Crossings and Crocs – a driver’s perspective

All respectable 4WD magazines highly recommend that any river crossing is walked to establish route, unseen obstructions and hazards.  We’re above a latitude running through Cairns and that is significant.  Guess who lives up here?  Yes, crocs.

Never mind telling me it’s a freshie.  It can’t eat you whole, or they won’t bite you, they’re crocs.

Even if you’re not freaked out by that, their bigger cousins are salties, estuarine crocs.  Saltwater crocs grow as big as a Holden Commodore and are at least as fast.  They eat you whole.

On the trip up to the area we stop for cuppas.  I get out, wander over to the picnic spot and there, right in front of me, is a ten foot sign saying, Warning – Achtung Estuarine Crocs inhabit this area.  They’ll eat you or tear off your arm.  It didn’t quite say that, but my croc phobia has me sprinting back to the ute.  

At every stop someone tells me a taller story about a croc near miss.  About how big, mean and sneaky they are. You see my dilemma?  We’re on a journey which is punctuated regularly with a croc infested creek crossing. 

 I’m encouraged to walk to the water’s edge at one crossing by Max and Malcolm.  They offer words of encouragement then, just as I’m settling down, Malcolm strips to his jocks and leaps in.  I almost faint.  Max howls with laughter and Malcolm continues to splash around, calling, “there’s no crocs here, come on in.”

Up here, if there’s water there’s probably a croc, I’ve been told.  Every time my fear subsides, a prank is formulated to restart my heart at an increased rate.  It’s a newfound pastime for Howard, who thinks up new impressions of reptiles, leaps out or sneaks around waiting to startle the unexpected… usually me.

We arrive at another crossing.  It looks like the site of an air crash.  Devastation on the banks, car body parts decorate the trees.  They could even be the Christmas trees displayed at a wreckers’ holiday party, baubles and tinsel replaced by Nissan bumpers, Landcruiser steps, the radiator and inter cooler from a large 4WD.  This is a place where the gods of the crossings have to be appeased.  The onward journey toll requires the traveller to deposit a body part.  We pass toll free!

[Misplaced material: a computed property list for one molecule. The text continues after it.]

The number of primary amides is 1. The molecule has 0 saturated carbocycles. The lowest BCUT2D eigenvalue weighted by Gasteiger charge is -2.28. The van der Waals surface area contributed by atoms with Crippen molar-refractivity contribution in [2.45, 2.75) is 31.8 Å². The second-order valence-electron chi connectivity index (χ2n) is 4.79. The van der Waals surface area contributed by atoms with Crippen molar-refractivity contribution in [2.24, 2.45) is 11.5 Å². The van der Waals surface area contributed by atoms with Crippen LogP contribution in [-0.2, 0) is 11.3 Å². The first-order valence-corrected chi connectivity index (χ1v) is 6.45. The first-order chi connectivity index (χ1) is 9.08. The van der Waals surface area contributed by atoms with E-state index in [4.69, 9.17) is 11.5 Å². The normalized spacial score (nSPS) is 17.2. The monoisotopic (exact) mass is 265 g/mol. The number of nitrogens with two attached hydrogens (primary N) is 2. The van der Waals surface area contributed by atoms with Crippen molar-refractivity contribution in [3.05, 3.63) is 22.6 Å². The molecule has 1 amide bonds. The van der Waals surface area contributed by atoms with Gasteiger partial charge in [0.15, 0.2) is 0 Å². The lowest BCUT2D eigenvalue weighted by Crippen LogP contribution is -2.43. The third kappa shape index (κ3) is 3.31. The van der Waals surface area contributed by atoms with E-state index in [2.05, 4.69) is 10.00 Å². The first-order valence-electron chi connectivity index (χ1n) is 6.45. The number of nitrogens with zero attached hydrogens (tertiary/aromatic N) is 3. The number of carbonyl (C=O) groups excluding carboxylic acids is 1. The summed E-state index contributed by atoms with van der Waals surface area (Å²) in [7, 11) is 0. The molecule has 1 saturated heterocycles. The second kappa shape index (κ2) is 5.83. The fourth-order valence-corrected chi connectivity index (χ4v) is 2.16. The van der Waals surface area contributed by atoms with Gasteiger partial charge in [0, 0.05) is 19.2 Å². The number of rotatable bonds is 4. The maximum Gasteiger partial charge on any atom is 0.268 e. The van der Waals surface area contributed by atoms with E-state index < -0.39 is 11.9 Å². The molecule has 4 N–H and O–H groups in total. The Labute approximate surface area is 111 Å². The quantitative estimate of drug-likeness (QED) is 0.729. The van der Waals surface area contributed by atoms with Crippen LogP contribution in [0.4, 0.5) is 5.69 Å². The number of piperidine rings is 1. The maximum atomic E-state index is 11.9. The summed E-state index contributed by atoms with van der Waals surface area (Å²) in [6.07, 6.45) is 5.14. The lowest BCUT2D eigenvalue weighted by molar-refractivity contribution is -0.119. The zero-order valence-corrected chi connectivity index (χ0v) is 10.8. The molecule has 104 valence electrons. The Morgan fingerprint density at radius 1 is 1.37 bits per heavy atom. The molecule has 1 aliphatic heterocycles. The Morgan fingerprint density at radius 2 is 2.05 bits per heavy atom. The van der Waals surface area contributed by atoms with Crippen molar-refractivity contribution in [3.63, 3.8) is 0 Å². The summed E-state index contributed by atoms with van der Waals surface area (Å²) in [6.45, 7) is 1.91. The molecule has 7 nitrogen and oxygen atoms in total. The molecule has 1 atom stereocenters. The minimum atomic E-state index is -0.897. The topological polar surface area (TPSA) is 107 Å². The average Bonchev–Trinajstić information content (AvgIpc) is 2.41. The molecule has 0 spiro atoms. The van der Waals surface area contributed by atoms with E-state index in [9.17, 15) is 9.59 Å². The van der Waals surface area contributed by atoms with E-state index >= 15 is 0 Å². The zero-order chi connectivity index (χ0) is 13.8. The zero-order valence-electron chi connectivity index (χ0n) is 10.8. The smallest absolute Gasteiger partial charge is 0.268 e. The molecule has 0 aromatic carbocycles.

I ask Max about a tale Malcolm related of a creek crossing years earlier.  Heather allegedly walked waist deep across a muddy brown fast flowing creek.  Max laughs. “What you have to remember is that if you smack a croc on the nose with a thong, job’s done, it’ll move away”.

I look at him incredulously.  “Oh, I agree, it’s not straightforward and it could get awkward if you catch the thong between your toes at a key moment.”  He strolls off under a cloud of cigarette smoke, chuckling loudly.  I can’t quite convince myself he’s joking.

Even though I’m joking about crocs, if you travel this way you’re going to invade the croc’s home.  He’s protected and must be respected.  Common sense has to prevail.  Read the Crocwise signs and give all due respect to these ancient and wonderful beasts and then you’ll enjoy a fantastic trip through the areas where they live.

Oh, by the way, our unpaid crossing… We notice hours later Howard’s number plate has gone.  The crossing gods have collected their toll.
Written by Richard

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